News

Remote sensing

The GEO Starer Processor (GSP) Team has provided complex real-time processing of Overhead Persistent Infrared data from SBIRS (space-based infrared system) Geo1 and Geo2 staring sensors, providing this capability in just over three years. The team leveraged decades of experience in sensor data processing, LDRD, and other R&D activities to achieve this unprecedented capability under an accelerated schedule at the request of senior government leaders. GSP became operational in November 2015, providing enhanced situational awareness to our combat commanders, protecting our warfighters, and enhancing the nation’s security. DSA, NSSI

Eyes in the sky

Caption: Launch of GPS IIF-11 aboard a United Launch Alliance's Atlas V rocket on Oct. 31, 2015.

The United States Nuclear Detonation Detection System (USNDS) monitors the globe from space for nuclear detonations. This year, the Sandia/LANL/Boeing team launched three payloads to orbit. The US now has 11 Sandia-designed Enhanced Optical Burst Detectors on orbit. The flight segment also passed its second AS9100C surveillance audit, receiving the highest possible scores. The USNDS ground segment achieved a significant milestone when its latest generation of the Integrated Correlation and Display System (ICADS) was accepted by Air Force Space Command and certified for use by US Strategic Command. (5700, 5500, 5300, 2600, 10600) DSA, GNAS

Jim Chow (5349), Kristina Czuchlewski (5346), and Steve Castillo (5346) were selected for the Intelligence Integration National Intelligence Professional Award (NIPA). The office of the Deputy Director of National Intelligence for Intelligence Integration (DDII) depends on support from analysts and other contributors across the IC to meet its responsibilities to produce community-coordinated strategic analysis. All three individuals are key contributors on the PANTHER Grand Challenge LDRD and have worked tirelessly with the IC to build Sandia’s reputation as an activity analytics innovation cell.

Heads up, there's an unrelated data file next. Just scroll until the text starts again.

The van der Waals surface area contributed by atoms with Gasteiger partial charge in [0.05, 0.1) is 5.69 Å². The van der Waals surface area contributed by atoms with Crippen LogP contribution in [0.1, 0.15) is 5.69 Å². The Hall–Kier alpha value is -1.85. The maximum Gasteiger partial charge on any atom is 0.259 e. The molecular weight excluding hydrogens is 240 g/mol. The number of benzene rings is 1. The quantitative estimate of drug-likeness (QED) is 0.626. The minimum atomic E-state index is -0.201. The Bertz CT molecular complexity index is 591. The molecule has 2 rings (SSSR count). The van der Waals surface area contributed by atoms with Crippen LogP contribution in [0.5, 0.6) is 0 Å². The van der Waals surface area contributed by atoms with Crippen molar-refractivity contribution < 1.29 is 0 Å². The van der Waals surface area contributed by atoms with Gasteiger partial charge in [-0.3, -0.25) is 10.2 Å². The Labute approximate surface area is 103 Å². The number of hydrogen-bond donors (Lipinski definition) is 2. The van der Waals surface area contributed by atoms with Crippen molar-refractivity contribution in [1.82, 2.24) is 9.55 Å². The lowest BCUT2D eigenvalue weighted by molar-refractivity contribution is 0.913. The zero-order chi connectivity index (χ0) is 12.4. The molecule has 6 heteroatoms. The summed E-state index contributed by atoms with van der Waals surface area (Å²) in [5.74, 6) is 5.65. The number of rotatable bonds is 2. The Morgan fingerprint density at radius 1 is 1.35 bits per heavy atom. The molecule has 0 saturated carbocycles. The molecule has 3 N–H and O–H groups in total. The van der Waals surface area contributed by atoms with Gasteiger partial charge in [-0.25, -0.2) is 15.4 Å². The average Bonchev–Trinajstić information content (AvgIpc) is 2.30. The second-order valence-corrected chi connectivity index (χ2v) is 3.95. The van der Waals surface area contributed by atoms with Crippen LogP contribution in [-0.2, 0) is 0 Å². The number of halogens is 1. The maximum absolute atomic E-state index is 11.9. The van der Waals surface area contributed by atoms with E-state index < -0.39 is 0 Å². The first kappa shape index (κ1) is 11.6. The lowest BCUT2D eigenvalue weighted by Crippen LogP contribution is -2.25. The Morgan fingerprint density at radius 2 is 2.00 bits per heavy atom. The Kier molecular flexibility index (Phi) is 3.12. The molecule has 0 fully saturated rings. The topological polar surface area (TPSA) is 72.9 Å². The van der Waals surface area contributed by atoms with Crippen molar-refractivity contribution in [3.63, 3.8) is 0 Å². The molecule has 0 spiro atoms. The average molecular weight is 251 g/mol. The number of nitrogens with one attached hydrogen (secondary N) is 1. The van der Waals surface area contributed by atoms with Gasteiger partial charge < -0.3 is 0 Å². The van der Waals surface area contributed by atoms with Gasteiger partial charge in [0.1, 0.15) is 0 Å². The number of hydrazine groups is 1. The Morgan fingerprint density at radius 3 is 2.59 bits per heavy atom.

Tech Area 4 antenna control systems.

The mechanical overhaul and major upgrade of the Tech Area 4 antenna control systems were completed in May 2015. This multi-year effort included significant enhancements to the tracking and control architecture providing decades of additional service and platforms where Sandia may launch R&D investigations in data exploitation, cyber security, and cyber vulnerability. This upgrade enables our ongoing effort to develop reconfigurable systems, capabilities that involve wider telemetry band recovery, improved digitization hardware, decryption processes, algorithm & data processing development, and secure data dissemination to users. DSA, NSSI

Image of the MOT cloud is shown here; its diameter is 1.5mm, consisting of approximately 10 to 20 atoms.

The Atom Trap Trace Analysis (ATTA) team successfully demonstrated the trapping of atoms in a vapor magneto-optic atom trap (MOT). This research, funded by the NNSA Office of Proliferation Detection, aims to use ATTA to explore a quantum sensing technique for high-sensitivity, high-precision detection. (8100) IHNS, GNAS

Partnering with HH Seismic LLC, the University of Nevada Desert Research Institute, and NSTec, Sandia led a first-ever seismic survey of Yucca Flat at the Nevada National Security Site (NNSS). Utilizing a highly-specialized Seismic Hammer (dubbed “Thor”), the team “hammered” its way across 31 kilometers of the test site. These first-in-the world tests used more than 400 seismometers and infrasound sensors to capture precise information of Thor’s emanations. The seismic and infrasound experimental results will be used to improve modeling in support of worldwide underground nuclear test monitoring. (5700, 6900, 1600, 5400, 6500,10600) DSA, IHNS, GNAS

Workers at the Nevada National Security Site position equipment to conduct the SPE experiments

Using only 196 pounds of TNT in a contained environment 286 feet below ground, a multi-lab team successfully conducted Source Physics Experiment #4 (SPE-4) at the Nevada National Security Site. Conducting one of 18 planned experiments, the SPE-4 team gathered high-resolution accelerometer, infrasound, seismic, electromagnetic, ground-based LIDAR (light detection and ranging), digital photogrammetry, and satellite-based Synthetic Aperture Radar data of this modest shot. These data will be incorporated with similar data from previous shots to strengthen models and systems used to detect low-yield underground nuclear explosions. SPE-5, scheduled for FY16, will include 5 tons of explosives. (5700, 6900, 0400, 1500, 1600, 5400, 5900, 6200, 10600) DSA, IHNS, GNAS